The primary causes of kidney disease are diabetes and high blood pressure. With 29 million Americans suffering from diabetes (8 million undiagnosed), the numbers are only going to get worse.
I have suffered from Type II diabetes for more than thirty years. Most likely because of lifestyle, food, lack of exercise, and minor genetic pre-disposition. When I was first diagnosed, I will admit I didn’t take it nearly as seriously as I should have. I took the meds, but made few changes in lifestyle or diet. For the next two decades things only got worse. I suffered from what’s called diabetic retinopathy, which resulted in temporary blindness and required extensive laser treatments. I worked long hours and overnight shifts that only exacerbated the deterioration.
Diagnosis: Failing Kidneys.
About five years ago I was told my kidney function was down to 15% of normal and that the progressive nature of kidney disease was such that it was almost a certainty that eventually my kidneys would fail. While my doctor wouldn’t predict how long before that we happen, his guess was that it could happen within five years. After closely monitoring my numbers, he suggested to me in the late winter of this year that I attend a program called “Kidney Smart,” run by DaVita.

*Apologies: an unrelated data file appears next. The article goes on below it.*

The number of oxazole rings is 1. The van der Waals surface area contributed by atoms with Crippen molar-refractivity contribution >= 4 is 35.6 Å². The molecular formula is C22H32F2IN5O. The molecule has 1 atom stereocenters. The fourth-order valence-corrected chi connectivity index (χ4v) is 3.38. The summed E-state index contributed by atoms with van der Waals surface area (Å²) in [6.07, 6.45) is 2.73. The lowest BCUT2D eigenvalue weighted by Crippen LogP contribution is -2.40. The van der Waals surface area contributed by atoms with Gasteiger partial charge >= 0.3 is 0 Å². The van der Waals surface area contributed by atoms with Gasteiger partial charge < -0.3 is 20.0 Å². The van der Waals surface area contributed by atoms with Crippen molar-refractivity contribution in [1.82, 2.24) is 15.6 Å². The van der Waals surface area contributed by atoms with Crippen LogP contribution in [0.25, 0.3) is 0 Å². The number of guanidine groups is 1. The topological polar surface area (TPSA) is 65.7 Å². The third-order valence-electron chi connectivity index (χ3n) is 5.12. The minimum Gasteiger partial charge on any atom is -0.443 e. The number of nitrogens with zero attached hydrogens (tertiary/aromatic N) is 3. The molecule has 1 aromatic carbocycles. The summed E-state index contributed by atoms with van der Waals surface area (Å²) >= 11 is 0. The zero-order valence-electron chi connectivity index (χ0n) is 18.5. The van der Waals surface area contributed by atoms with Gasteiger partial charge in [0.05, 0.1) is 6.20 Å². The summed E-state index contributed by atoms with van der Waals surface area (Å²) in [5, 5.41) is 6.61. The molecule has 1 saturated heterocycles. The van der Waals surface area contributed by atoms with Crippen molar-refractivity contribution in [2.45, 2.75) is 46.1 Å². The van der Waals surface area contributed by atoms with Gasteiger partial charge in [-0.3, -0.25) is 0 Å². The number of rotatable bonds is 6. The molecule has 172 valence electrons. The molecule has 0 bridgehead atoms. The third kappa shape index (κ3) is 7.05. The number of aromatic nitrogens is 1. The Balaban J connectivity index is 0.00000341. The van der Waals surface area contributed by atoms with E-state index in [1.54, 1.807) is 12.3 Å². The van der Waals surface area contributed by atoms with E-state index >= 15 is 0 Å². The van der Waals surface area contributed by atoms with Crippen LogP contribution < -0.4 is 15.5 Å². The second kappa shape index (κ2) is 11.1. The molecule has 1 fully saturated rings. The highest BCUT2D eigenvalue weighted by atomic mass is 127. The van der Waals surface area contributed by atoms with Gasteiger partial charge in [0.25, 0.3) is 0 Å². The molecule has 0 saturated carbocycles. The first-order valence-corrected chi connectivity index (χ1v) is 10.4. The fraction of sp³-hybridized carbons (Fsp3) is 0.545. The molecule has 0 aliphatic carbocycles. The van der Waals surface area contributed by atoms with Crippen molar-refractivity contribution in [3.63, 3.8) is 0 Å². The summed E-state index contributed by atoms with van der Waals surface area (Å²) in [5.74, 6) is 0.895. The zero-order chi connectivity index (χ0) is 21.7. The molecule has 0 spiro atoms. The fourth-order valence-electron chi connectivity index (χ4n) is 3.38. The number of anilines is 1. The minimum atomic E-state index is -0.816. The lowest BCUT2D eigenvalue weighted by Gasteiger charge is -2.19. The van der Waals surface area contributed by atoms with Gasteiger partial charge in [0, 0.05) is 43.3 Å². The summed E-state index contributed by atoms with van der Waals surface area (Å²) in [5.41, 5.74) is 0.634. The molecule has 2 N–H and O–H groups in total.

The class ran a couple of hours and included folks suffering from early stage kidney disease as well as those suffering End Stage Renal Failure (that’s me). The nurse reviewed dietary issues, medication, but primarily focused on the “what happens next?” She detailed the two primary forms of treatment: dialysis and transplant. I wasn’t thrilled with what lay behind door number one, or door number two. More on that next time.
Here are some useful links from the National Kidney Foundation:
General kidney disease info: https://www.kidney.org/kidneydisease/aboutckd
Statistics on organ donation: https://www.kidney.org/atoz/content/orgdonor
Organ donor heroes on Facebook: https://www.facebook.com/nationalkidneyfoundation/app/181518015386164/
TAGSAARPbaby boomersbikingboomer techDaVitadiabetesdialysishealthhigh blood pressure